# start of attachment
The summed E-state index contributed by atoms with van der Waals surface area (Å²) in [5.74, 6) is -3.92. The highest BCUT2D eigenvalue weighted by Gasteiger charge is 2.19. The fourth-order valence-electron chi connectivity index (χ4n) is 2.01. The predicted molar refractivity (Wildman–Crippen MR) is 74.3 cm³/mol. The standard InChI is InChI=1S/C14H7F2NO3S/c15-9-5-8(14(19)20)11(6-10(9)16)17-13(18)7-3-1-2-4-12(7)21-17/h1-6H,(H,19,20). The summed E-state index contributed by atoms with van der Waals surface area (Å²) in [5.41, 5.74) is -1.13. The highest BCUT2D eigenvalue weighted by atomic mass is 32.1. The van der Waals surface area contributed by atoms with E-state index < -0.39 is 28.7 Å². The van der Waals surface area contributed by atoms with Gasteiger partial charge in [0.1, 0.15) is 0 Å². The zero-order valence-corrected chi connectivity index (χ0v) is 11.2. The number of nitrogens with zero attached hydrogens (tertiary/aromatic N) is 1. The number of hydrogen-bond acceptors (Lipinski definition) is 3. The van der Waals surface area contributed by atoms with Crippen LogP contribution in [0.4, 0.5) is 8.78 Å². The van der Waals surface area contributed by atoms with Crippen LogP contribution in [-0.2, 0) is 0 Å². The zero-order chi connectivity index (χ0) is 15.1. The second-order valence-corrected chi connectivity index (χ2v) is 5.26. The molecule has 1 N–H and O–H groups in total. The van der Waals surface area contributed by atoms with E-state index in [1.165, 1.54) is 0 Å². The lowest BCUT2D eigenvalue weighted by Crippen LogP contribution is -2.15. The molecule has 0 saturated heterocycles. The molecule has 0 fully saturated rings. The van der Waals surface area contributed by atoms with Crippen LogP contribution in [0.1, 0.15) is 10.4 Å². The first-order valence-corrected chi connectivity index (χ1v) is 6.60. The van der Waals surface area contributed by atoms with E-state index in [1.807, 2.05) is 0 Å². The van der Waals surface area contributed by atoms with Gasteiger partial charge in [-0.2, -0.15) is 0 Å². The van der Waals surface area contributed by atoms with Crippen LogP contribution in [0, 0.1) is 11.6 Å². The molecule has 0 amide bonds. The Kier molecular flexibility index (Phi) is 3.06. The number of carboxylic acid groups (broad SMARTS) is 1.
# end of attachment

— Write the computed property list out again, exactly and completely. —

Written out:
The summed E-state index contributed by atoms with van der Waals surface area (Å²) in [5.74, 6) is -3.92. The highest BCUT2D eigenvalue weighted by Gasteiger charge is 2.19. The fourth-order valence-electron chi connectivity index (χ4n) is 2.01. The predicted molar refractivity (Wildman–Crippen MR) is 74.3 cm³/mol. The standard InChI is InChI=1S/C14H7F2NO3S/c15-9-5-8(14(19)20)11(6-10(9)16)17-13(18)7-3-1-2-4-12(7)21-17/h1-6H,(H,19,20). The summed E-state index contributed by atoms with van der Waals surface area (Å²) in [5.41, 5.74) is -1.13. The highest BCUT2D eigenvalue weighted by atomic mass is 32.1. The van der Waals surface area contributed by atoms with E-state index < -0.39 is 28.7 Å². The van der Waals surface area contributed by atoms with Gasteiger partial charge in [0.1, 0.15) is 0 Å². The zero-order valence-corrected chi connectivity index (χ0v) is 11.2. The number of nitrogens with zero attached hydrogens (tertiary/aromatic N) is 1. The number of hydrogen-bond acceptors (Lipinski definition) is 3. The van der Waals surface area contributed by atoms with Crippen LogP contribution in [0.4, 0.5) is 8.78 Å². The van der Waals surface area contributed by atoms with Crippen LogP contribution in [-0.2, 0) is 0 Å². The zero-order chi connectivity index (χ0) is 15.1. The second-order valence-corrected chi connectivity index (χ2v) is 5.26. The molecule has 1 N–H and O–H groups in total. The van der Waals surface area contributed by atoms with E-state index in [1.165, 1.54) is 0 Å². The lowest BCUT2D eigenvalue weighted by Crippen LogP contribution is -2.15. The molecule has 0 saturated heterocycles. The molecule has 0 fully saturated rings. The van der Waals surface area contributed by atoms with Crippen LogP contribution in [0.1, 0.15) is 10.4 Å². The first-order valence-corrected chi connectivity index (χ1v) is 6.60. The van der Waals surface area contributed by atoms with E-state index in [1.807, 2.05) is 0 Å². The van der Waals surface area contributed by atoms with Gasteiger partial charge in [-0.2, -0.15) is 0 Å². The van der Waals surface area contributed by atoms with Crippen LogP contribution in [0, 0.1) is 11.6 Å². The molecule has 0 amide bonds. The Kier molecular flexibility index (Phi) is 3.06. The number of carboxylic acid groups (broad SMARTS) is 1.